Ethnological study is about context: people, their social and cultural conditions, and how geographical range may have influenced their behaviour. This is a strongly qualitative field where the currencies are beliefs and social norms: A very uncomfortable bedfellows with highly structured methods that stress morphemes and headwords. The people concerned here are the Cornish and the British-Celts of the Western Seaways who shared cultural viewpoints, had opinions and beliefs and whose culture is unique. Gross assumptions that they were barbarians much like any other as described by Caesar, may be completely wrong: ‘Barbarian peoples’ may have been more distinct from each other than modern day peoples are, and Caesar is not a neutral observer. Their geographical range (Cornwall and the Atlantic Arc) influenced their priorities, economic, social and cultural practices, and in turn they transformed their environment through settlement, farming, religion and warfare.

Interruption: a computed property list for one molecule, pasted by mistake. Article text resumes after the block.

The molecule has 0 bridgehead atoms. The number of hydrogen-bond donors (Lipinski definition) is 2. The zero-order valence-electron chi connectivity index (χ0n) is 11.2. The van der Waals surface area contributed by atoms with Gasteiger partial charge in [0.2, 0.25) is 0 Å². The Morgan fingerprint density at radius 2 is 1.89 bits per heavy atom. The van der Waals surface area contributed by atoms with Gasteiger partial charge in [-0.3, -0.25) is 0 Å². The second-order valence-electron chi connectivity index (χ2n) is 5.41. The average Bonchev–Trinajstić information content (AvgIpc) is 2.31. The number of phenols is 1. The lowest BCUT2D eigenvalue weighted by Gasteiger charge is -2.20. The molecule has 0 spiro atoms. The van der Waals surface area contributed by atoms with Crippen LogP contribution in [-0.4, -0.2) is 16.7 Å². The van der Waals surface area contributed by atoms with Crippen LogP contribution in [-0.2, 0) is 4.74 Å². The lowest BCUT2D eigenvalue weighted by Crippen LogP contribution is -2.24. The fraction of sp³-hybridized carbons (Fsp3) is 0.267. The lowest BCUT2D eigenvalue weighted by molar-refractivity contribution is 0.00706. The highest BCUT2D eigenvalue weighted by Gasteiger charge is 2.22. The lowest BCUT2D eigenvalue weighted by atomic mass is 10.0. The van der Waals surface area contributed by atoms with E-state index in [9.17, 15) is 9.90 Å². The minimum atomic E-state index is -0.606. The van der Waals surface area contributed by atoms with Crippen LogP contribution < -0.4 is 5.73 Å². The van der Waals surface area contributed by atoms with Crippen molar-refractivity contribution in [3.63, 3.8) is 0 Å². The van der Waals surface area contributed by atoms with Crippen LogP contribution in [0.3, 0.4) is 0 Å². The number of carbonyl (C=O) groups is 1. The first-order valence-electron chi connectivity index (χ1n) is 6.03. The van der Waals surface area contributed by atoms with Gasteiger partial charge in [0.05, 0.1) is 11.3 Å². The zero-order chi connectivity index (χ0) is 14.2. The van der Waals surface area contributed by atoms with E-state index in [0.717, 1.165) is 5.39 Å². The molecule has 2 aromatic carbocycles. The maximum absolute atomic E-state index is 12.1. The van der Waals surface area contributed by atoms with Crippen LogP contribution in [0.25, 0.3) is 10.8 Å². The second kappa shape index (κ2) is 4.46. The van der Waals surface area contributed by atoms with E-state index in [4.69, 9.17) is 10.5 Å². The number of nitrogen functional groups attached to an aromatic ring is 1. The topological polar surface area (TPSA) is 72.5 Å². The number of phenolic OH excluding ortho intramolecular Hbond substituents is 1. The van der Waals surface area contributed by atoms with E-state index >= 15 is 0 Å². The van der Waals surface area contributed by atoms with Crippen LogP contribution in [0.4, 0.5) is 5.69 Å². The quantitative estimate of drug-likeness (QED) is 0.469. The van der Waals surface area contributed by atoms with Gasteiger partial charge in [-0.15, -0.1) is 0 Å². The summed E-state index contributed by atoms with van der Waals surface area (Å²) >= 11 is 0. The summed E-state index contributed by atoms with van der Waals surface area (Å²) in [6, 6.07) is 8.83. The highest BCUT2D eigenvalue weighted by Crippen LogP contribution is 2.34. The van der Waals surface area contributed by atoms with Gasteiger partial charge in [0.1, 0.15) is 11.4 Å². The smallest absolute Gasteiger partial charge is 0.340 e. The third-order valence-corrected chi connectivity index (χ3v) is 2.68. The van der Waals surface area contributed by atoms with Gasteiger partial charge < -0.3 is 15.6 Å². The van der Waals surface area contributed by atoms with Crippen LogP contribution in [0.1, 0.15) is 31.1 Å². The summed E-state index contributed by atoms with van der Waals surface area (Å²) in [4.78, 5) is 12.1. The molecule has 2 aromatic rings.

Crucially, my study must recognise the issue of projecting present day norms and values onto these ancient names and naming, and prevent any cultural ‘contamination’ from affecting the processing of evidence. Causes of observer bias are a particular issue (trying not to contaminate analysis with the attitudes, behaviours and beliefs of the modern age).
So, this study is part-phenomenology in so far as recognising that the landscape may have affected naming practices relating to feature names, but also in a broader cultural and spiritual sense, since a treatment of the types of social interaction is required, where personal and place names were created, used and if possible, changed over time. Considering ethnological aspects of Brittonic practice in naming alongside historical linguistics, brings positivist and anti-positivist elements together and creates the space to create a more rounded description of the practice of naming, whilst being firmly grounded by ‘numeric’ evidence. A tall order for my project.